In any case, the Samsung 950 Pro 256G M.2 is 100% compatible with Linux and operates at its top speed if connected to a PCIe 3.0 slot. And this is with non-NVMe, legacy BIOS. Again, the adapter is required because the Z87 motherboard lacks an M.2 slot.
What is PCI Express 2.0 Performance Like?
I plugged the 950 adapter into a third motherboard that only had PCI Express 2.0 slots. It had an A85 chipset with the A10-5800K APU installed. Legacy BIOS and AHCI SATA was enabled.
With PCIe 2.0, reads never exceeded 1.7GB/s. I doubt the CPU was the limiting factor because each lane in PCIe 2.0 supports a maximum of 500MB/s. With four lanes, that produces a theoretical maximum of 2GB/s, so 1.6-1.7GB/s is a realistic number. Maybe PCIe 2.0 combined with the A10-5800K is resulting in the lower read speeds. Regardless, this shows that the Samsung 950 Pro is designed with newer systems in mind in order to take advantage of its full speed capabilities.
Will Linux Install and Boot from the 950 Pro?
Ah! The question Linux users are probably the most eager to have an answer for.
Yes, it will. I installed Linux Mint 17.3 Cinnamon (an Ubuntu 14.04 LTS derivative) onto the 950 Pro from a USB, and everything worked PERFECTLY!
If you have read reviews (which are almost completely Windows-related) regarding the Samsung 950 Pro M.2, many users are having difficulties getting their systems to boot into Windows from NVMe devices. It can be accomplished on some systems — if the BIOS supports NVMe — but only after a number of steps are taken. As of now, it is not a user-friendly process.
Linux has no such issues.
Linux Mint installed just as well on the 950 Pro NVMe M.2 as it did on every other SSD I installed it on, and it booted to a Linux desktop upon the first try.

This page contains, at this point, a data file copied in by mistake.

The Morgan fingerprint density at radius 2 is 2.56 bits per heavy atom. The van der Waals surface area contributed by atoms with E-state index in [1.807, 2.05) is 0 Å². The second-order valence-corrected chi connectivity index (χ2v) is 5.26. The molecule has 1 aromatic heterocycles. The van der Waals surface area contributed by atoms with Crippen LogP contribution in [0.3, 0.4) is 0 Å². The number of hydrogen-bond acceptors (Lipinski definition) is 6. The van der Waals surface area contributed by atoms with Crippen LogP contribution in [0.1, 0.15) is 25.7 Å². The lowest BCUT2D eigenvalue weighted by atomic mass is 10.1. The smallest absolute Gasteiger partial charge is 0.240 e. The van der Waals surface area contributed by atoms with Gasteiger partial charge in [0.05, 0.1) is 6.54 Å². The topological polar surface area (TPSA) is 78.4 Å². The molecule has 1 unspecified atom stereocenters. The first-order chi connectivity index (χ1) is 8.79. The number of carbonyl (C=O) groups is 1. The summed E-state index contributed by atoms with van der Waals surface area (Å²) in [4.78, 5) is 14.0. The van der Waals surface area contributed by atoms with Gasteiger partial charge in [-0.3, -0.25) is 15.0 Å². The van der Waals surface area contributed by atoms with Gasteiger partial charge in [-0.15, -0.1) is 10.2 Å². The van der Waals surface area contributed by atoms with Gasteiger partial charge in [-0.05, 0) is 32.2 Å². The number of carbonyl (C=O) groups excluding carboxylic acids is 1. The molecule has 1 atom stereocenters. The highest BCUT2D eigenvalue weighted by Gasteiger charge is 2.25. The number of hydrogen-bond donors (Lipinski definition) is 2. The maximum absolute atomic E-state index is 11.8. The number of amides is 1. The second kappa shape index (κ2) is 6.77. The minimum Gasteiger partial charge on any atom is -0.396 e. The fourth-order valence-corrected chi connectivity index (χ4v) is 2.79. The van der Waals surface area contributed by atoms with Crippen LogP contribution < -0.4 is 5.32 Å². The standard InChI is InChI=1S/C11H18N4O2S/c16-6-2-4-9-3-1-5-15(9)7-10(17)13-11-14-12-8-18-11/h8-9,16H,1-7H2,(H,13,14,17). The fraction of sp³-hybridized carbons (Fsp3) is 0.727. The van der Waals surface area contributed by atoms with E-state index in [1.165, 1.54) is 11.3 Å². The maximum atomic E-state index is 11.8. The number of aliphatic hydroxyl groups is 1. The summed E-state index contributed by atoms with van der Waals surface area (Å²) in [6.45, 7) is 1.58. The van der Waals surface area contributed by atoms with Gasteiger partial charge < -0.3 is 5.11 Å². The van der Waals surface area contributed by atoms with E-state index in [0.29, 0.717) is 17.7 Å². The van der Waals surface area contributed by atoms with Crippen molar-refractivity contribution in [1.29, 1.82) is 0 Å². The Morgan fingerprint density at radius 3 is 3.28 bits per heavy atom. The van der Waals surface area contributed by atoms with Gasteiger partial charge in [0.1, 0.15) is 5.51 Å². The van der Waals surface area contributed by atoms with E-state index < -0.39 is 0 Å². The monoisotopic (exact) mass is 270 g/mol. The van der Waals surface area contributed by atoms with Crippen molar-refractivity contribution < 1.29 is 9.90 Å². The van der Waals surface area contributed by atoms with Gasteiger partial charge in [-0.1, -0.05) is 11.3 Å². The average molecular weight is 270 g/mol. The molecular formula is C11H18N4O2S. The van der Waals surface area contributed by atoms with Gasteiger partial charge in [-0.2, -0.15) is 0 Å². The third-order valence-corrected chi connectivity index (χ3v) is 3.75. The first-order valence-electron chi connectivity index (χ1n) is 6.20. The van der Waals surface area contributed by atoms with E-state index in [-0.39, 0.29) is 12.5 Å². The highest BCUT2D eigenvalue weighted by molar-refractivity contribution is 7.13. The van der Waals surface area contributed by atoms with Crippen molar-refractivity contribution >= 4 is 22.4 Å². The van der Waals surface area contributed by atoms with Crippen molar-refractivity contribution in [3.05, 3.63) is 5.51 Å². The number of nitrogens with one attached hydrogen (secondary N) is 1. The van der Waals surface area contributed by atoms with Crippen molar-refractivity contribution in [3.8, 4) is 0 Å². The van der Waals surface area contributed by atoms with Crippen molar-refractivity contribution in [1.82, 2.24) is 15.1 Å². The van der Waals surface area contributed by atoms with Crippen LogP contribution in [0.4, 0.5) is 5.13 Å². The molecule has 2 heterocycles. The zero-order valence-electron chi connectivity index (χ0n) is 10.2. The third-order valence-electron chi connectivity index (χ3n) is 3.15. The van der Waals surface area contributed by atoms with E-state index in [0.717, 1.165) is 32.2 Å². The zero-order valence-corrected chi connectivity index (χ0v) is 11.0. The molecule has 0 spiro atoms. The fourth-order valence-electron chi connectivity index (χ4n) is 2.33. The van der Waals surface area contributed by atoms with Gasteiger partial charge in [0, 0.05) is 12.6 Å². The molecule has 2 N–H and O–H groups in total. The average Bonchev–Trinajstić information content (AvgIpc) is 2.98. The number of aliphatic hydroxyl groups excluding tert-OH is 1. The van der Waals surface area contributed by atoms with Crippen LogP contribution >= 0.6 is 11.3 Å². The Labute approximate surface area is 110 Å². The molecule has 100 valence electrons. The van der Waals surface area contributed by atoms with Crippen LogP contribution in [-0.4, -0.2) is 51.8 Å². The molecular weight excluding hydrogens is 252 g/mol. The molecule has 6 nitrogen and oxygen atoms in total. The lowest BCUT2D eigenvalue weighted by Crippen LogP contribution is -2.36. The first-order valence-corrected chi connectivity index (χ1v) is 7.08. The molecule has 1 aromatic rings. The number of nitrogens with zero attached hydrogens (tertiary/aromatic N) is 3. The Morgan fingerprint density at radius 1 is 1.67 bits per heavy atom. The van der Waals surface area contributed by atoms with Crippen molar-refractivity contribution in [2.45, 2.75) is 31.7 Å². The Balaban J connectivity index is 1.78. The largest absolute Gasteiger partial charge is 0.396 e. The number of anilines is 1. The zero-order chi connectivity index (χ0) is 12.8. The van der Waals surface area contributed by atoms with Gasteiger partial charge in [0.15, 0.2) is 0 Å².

I used an older Z87 motherboard set to legacy BIOS. Despite not having NVMe BIOS support, the BIOS recognized the 950 Pro, and I could add it to the boot drive list. No BIOS updates were performed, so the BIOS was at least a year old.
I also set the SATA mode to AHCI in case I wanted to add other SATA devices.
I booted into a LiveCD version of Linux Mint 17.3 Cinnamon from a USB 3.0 device. At the “Installation type” dialog upon installing Linux Mint, I chose the “Something else” option so I could customize the partition information.
The Linux Mint installer sees the NVMe SSD and recognizes it as /dev/nvme0n1. Any partitions created are labeled as /dev/nvme0n1p1 and /dev/nvme0n1p2 as shown here.
The important point to be aware of is choosing the boot loader installation. The installer might choose your USB by default. Choose the M.2 device itself. Do not choose a partition or the USB, or else Linux will not boot. This is normal installation behavior and has nothing to do with an M.2 SSD.
In my case, the Linux Mint installer correctly set the boot loader for the NVMe device (/dev/nvme0n1), so I did not need to change anything. Again, do not choose a partition or you will see an endless GRUB boot loop and think that Linux does not install to an NVMe device. (I tried installing the boot loader to a partition to see what would happen.) This is something that can happen to any installation, so double check.
Again, make sure that the 950 Pro is enabled in BIOS and added to the list of boot devices. (This setting can vary by motherboard and BIOS, so check your user manual.)
Will Linux Mint Install Faster to the Samsung 950 Pro?